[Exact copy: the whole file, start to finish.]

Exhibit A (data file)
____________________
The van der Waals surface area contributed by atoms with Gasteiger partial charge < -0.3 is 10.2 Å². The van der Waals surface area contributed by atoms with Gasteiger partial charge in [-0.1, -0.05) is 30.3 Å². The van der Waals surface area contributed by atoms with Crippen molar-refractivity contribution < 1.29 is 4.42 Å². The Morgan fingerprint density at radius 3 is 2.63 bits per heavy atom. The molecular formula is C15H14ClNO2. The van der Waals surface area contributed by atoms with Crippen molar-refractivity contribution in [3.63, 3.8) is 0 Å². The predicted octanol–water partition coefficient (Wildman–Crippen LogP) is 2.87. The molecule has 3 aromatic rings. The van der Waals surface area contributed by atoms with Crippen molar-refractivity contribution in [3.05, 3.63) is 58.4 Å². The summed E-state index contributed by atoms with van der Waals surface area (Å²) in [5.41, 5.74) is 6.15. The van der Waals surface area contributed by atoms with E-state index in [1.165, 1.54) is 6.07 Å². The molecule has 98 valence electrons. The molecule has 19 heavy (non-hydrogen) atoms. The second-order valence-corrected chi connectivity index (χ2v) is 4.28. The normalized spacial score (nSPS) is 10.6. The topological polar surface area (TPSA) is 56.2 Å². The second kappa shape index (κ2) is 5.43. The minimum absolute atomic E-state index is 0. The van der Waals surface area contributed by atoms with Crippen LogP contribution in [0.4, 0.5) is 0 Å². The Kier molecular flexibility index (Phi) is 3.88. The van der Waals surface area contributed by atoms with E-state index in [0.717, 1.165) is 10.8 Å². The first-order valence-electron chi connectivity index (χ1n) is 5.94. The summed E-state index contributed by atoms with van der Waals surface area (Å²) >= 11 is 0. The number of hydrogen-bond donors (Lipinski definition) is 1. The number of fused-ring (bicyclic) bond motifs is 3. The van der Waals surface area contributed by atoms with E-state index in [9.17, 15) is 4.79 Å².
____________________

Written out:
The van der Waals surface area contributed by atoms with Gasteiger partial charge < -0.3 is 10.2 Å². The van der Waals surface area contributed by atoms with Gasteiger partial charge in [-0.1, -0.05) is 30.3 Å². The van der Waals surface area contributed by atoms with Crippen molar-refractivity contribution < 1.29 is 4.42 Å². The Morgan fingerprint density at radius 3 is 2.63 bits per heavy atom. The molecular formula is C15H14ClNO2. The van der Waals surface area contributed by atoms with Crippen molar-refractivity contribution in [3.63, 3.8) is 0 Å². The predicted octanol–water partition coefficient (Wildman–Crippen LogP) is 2.87. The molecule has 3 aromatic rings. The van der Waals surface area contributed by atoms with Crippen molar-refractivity contribution in [3.05, 3.63) is 58.4 Å². The summed E-state index contributed by atoms with van der Waals surface area (Å²) in [5.41, 5.74) is 6.15. The van der Waals surface area contributed by atoms with E-state index in [1.165, 1.54) is 6.07 Å². The molecule has 98 valence electrons. The molecule has 19 heavy (non-hydrogen) atoms. The second-order valence-corrected chi connectivity index (χ2v) is 4.28. The normalized spacial score (nSPS) is 10.6. The topological polar surface area (TPSA) is 56.2 Å². The second kappa shape index (κ2) is 5.43. The minimum absolute atomic E-state index is 0. The van der Waals surface area contributed by atoms with Crippen LogP contribution in [0.4, 0.5) is 0 Å². The Kier molecular flexibility index (Phi) is 3.88. The van der Waals surface area contributed by atoms with E-state index in [0.717, 1.165) is 10.8 Å². The first-order valence-electron chi connectivity index (χ1n) is 5.94. The summed E-state index contributed by atoms with van der Waals surface area (Å²) >= 11 is 0. The number of hydrogen-bond donors (Lipinski definition) is 1. The number of fused-ring (bicyclic) bond motifs is 3. The van der Waals surface area contributed by atoms with E-state index in [9.17, 15) is 4.79 Å².